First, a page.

I find very little value in trying to predict the future, but there is something about the beginning of a new year that brings out the crystal balls and tea leaves in all of us. We all want to prove our expertise by predicting new SEO trends. The thing is very few people go back and determine which predictions came true and which did not, but when someone did make an accurate prediction, you can bet that person will let you know about it – over and over.
Blue Magnet does have clients asking us about the SEO trends of 2018, compelling me to write about what SEOs are seeing and how it relates to hospitality marketing.
These are not predictions. They are extrapolations on current SEO factors and issues. To put it simply, this is what I am seeing in terms of SEO right now and in the near future. These are the SEO issues Blue Magnet is addressing with our clients over the next few months to fully prepare their sites to take advantage of these trends.
The search environment will have no major disruptions.
I know many people desperately want SEO to be dead for a variety of reasons. Mainly, I think, so they never have to hear terms like “link juice”, “trust flow”, and “SERP” ever again.
We have to remember what the basis of SEO actually is – maximizing your website’s exposure to people doing searches where your website is a relevant result and doing this within the terms of service established by the search engine. This kind of optimization will never go away.
Yes, the search engines will get better at understanding the intent and context of the content, but at the end of the day, the search engine will have to make a judgment call on how to order the results on the search engine results pages, thus a need to optimize your content to align with criteria (also known as ranking factors) the search engine is using.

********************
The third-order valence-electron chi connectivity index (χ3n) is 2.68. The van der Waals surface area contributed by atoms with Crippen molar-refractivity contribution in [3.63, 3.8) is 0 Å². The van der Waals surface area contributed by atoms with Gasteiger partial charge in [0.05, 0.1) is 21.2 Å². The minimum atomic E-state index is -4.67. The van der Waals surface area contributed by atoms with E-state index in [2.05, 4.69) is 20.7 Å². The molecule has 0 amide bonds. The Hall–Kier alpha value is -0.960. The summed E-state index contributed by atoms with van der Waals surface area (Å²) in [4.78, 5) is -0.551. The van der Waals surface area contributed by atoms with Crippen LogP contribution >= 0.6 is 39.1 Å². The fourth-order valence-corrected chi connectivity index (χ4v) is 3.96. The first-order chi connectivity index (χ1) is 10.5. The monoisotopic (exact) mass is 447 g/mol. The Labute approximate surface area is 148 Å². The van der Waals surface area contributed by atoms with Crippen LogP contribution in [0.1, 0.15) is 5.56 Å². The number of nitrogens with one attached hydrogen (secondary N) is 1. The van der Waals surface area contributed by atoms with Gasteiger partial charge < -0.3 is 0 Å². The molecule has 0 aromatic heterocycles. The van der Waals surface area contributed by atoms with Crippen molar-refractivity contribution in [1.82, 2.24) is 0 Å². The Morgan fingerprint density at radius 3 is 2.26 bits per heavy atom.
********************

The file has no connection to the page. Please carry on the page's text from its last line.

In the past, we have seen shakeups in the search ecosystem with Google updates like Panda and Penguin. The thing is we know Google makes over 500 updates to the search algorithm a year and most of these go unnoticed by most webmasters, yet a peek at Mozcast shows there is volatility in the SERPs. We will not see major disruptive changes by Google. We will see hundreds of tiny changes that may or may not affect our sites.
2018 Search Environment
What does the search environment look like in 2018? A lot of the same. Gary Illyes from Google stated back in 2016 RankBrain is the 3rd largest ranking factor, leaving content and links as the top 2. The strategy for websites will not change. Provide valuable content for the searcher and be recognized as a relevant authority on the topics you are hoping to rank for.
5 Stages of Travel
In terms of hospitality marketing, this means having relevant, valuable content related to every stage of travel on the website and getting links from other authoritative sources on the topics the website wants to rank for.